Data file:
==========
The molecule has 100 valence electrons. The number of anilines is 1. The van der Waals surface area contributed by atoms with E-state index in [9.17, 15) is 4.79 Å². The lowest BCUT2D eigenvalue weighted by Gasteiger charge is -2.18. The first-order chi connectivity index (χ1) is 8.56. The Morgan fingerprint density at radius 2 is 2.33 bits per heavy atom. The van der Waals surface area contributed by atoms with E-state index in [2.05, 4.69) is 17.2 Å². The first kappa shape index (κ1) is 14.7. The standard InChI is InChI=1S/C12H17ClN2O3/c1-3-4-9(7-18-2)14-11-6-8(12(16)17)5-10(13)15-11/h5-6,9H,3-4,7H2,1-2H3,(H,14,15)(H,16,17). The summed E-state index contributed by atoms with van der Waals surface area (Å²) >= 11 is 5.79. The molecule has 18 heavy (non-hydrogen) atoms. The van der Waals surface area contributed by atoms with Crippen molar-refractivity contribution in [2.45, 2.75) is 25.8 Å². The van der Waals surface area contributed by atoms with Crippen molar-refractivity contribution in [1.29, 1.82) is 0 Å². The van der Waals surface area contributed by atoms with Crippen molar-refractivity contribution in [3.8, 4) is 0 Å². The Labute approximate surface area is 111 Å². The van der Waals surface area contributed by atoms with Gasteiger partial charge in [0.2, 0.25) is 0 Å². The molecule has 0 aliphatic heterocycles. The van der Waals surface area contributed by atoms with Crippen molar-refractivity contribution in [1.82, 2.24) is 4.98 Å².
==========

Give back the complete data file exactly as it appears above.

The molecule has 100 valence electrons. The number of anilines is 1. The van der Waals surface area contributed by atoms with E-state index in [9.17, 15) is 4.79 Å². The lowest BCUT2D eigenvalue weighted by Gasteiger charge is -2.18. The first-order chi connectivity index (χ1) is 8.56. The Morgan fingerprint density at radius 2 is 2.33 bits per heavy atom. The van der Waals surface area contributed by atoms with E-state index in [2.05, 4.69) is 17.2 Å². The first kappa shape index (κ1) is 14.7. The standard InChI is InChI=1S/C12H17ClN2O3/c1-3-4-9(7-18-2)14-11-6-8(12(16)17)5-10(13)15-11/h5-6,9H,3-4,7H2,1-2H3,(H,14,15)(H,16,17). The summed E-state index contributed by atoms with van der Waals surface area (Å²) >= 11 is 5.79. The molecule has 18 heavy (non-hydrogen) atoms. The van der Waals surface area contributed by atoms with Crippen molar-refractivity contribution in [2.45, 2.75) is 25.8 Å². The van der Waals surface area contributed by atoms with Crippen molar-refractivity contribution in [1.29, 1.82) is 0 Å². The van der Waals surface area contributed by atoms with Crippen molar-refractivity contribution in [3.8, 4) is 0 Å². The Labute approximate surface area is 111 Å². The van der Waals surface area contributed by atoms with Gasteiger partial charge in [0.2, 0.25) is 0 Å². The molecule has 0 aliphatic heterocycles. The van der Waals surface area contributed by atoms with Crippen molar-refractivity contribution in [1.82, 2.24) is 4.98 Å².